The latest moves in crypto markets in context for April 21, 2022.Read MoreFeedzy
Good morning, and welcome to First Mover. Here’s what’s happening this morning:
Market Moves: Sliding yuan may add to risk aversion, bringing additional selling pressure to asset prices, including bitcoin. Ether options look cheap.
Chartist’s Corner: Bitcoin’s three-day chart leans bearish.
And check out the CoinDesk TV show “First Mover,” hosted by Christine Lee, Emily Parker and Lawrence Lewitinn at 9:00 a.m. U.S. Eastern time.
Kevin O’Leary, chairman of O’Shares ETFs and ‘Shark Tank’ co-host
Cheyenne Ligon, U.S. regulatory reporter, CoinDesk
Lily Zhang, CFO, Huobi
By Omkar Godbole
Bitcoin traded flat as weakness in the Chinese yuan threatened to add to risk-off sentiment in global financial markets.
The top cryptocurrency by market value changed hands above $40,000, having suffered a 2% drop to the psychological support on Thursday after hawkish comments from Federal Reserve Chair Jerome Powell sent stocks lower.
The yuan (CNY) fell to 6.5050 per U.S. dollar, the lowest level since July 2021 and was on the way to end the week with a 2.5% loss. That’s the biggest single-week percentage decline since August 2015, according to data source TradingView.
“Check out the Chinese yuan in recent days. Weakening quickly. Lockdowns, slower GDP growth, and the currency of its nearest competitor Japan collapsing. A fast-weakening yuan is a risk-off signal,” Jeroen Blokland, founder and research head at investment research platform True Insights, tweeted.
According to some observers, including Crescat Capital’s portfolio manager Otavio Costa, the yuan could continue to slide as China is facing a major economic downturn and needs to severely devalue its currency.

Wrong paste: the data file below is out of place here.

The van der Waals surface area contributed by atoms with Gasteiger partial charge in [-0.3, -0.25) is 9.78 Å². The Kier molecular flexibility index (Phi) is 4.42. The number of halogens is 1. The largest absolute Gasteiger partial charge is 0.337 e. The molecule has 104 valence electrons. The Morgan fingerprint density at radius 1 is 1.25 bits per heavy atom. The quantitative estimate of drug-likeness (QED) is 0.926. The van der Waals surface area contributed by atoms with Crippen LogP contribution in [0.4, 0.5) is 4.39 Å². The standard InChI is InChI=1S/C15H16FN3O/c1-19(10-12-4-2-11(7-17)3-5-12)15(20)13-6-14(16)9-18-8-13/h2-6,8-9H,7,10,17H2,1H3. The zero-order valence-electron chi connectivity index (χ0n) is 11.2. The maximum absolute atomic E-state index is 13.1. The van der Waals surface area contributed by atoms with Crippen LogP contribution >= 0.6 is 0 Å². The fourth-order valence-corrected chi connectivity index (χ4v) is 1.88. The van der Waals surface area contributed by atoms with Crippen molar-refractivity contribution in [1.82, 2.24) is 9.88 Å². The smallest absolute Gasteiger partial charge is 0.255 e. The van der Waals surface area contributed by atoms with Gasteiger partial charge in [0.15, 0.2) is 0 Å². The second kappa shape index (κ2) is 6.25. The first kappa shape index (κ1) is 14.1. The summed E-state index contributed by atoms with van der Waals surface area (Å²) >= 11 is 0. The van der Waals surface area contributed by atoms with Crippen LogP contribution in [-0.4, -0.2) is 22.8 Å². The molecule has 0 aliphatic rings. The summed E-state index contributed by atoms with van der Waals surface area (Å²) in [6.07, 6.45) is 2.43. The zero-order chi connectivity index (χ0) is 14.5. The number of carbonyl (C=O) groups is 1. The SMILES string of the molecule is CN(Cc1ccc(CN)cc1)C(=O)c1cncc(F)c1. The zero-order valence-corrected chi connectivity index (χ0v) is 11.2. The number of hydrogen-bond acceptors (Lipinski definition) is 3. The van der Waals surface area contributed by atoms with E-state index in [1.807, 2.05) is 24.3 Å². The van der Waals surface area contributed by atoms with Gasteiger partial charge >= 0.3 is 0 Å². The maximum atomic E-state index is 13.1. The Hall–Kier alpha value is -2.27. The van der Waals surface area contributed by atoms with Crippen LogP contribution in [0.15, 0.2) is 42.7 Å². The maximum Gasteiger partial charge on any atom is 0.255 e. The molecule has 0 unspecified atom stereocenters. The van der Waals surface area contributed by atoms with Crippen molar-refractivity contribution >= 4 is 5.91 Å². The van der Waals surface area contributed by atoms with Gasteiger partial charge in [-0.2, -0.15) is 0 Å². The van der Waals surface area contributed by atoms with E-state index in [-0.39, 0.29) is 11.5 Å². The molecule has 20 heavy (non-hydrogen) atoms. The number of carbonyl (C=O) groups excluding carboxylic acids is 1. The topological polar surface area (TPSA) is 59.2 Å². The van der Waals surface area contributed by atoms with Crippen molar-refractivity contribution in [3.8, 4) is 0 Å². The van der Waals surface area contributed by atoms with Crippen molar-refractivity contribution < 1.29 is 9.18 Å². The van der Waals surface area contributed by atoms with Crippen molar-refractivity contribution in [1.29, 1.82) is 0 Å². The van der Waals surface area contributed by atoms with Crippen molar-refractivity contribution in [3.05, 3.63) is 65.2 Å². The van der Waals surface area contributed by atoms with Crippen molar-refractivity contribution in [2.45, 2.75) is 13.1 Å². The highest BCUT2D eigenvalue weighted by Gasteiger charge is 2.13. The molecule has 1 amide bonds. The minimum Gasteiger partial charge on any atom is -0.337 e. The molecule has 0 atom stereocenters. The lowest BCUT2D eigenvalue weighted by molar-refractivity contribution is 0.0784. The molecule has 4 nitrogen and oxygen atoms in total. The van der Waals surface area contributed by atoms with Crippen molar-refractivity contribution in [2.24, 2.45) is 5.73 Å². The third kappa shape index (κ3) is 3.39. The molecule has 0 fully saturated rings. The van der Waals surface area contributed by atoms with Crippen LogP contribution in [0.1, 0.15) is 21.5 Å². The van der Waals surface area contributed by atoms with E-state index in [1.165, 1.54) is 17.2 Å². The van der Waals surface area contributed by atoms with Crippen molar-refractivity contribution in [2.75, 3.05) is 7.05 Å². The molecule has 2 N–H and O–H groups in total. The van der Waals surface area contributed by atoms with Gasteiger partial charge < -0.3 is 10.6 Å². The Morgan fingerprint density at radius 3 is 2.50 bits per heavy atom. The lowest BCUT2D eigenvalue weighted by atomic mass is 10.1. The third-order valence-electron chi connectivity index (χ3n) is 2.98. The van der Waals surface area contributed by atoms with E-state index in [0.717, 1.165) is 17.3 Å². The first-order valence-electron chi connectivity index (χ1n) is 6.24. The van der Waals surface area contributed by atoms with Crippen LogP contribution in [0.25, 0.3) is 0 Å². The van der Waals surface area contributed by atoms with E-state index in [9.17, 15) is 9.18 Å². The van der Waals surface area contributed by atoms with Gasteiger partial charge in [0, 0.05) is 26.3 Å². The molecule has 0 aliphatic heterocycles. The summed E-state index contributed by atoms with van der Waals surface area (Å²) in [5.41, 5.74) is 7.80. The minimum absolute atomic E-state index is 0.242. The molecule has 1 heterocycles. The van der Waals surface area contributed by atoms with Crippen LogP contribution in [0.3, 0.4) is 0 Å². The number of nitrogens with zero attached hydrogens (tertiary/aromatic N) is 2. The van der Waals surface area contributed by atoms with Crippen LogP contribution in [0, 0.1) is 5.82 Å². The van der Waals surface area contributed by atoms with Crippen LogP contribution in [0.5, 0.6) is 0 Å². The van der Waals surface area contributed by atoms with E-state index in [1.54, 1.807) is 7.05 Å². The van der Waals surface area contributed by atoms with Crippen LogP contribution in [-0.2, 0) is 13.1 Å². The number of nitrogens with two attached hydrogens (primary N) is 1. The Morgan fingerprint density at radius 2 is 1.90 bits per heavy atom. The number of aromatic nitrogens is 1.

Previous episodes of yuan devaluation injected significant volatility into traditional markets. For instance, the S&P 500 fell 6.2% in August 2015, hitting a 10-month low as the yuan depreciated by 2.5%. Stocks faced similar turbulence during three months to January 2016 as yuan’s depreciation gathered pace.
Bitcoin’s strengthening correlation to stocks makes it vulnerable to a yuan-induced shake-off on Wall Street. At press time, futures tied to the S&P 500 pointed to a negative open. The index fell nearly 1.5% on Thursday.
Historically, before 2020, bitcoin has put in a positive performance during bouts of yuan weakness. Perhaps, Chinese investors diversified into bitcoin to hedge against fiat currency volatility. However, they may have a tough time doing so today, given China has banned bitcoin.
Retail Interest in bitcoin is dwindling
Data from Google Trends shows search value for worldwide query bitcoin has dropped to 17, the lowest since mid-2020, having peaked above 70 a year ago.
Google Trends is a widely used tool to gauge general or retail interest in trending topics. A value of 100 represents peak retail interest often observed at market tops.
The latest low reading suggests the general population has lost interest and are no longer scanning the web for information about the top cryptocurrency.
Perhaps, retail froth has left, leaving the market in a much healthy state. Read the full story by CoinDesk’s Shaurya Malwa here.
Ether options look cheap
Traders find ether options – derivative contracts offering upside and downside protection – cheap in the current low implied volatility environment.
“In my opinion, it makes sense to buy options [call and put] given volatility is low,” Samneet Chepal, quantitative analyst at the digital asset investment firm Ledger Prime told CoinDesk in a Telegram chat. “The IV is quite cheap largely due to the choppy market action, which results in traders being more complacent in selling vol plus the impact of systematic selling from the DeFi option vaults.” Read the full story here.
By Omkar Godbole
The three-day chart leans bearish, with bitcoin facing rejection at the Ichimoku cloud resistance and the MACD histogram crossing bearish.
The trendline connecting Jan. 22 and Feb. 24 lows could offer support around $37,200. The recent high of $43,000 is the level to beat for the bulls.
Today’s newsletter was edited by Omkar Godbole and produced by Parikshit Mishra and Nelson Wang.
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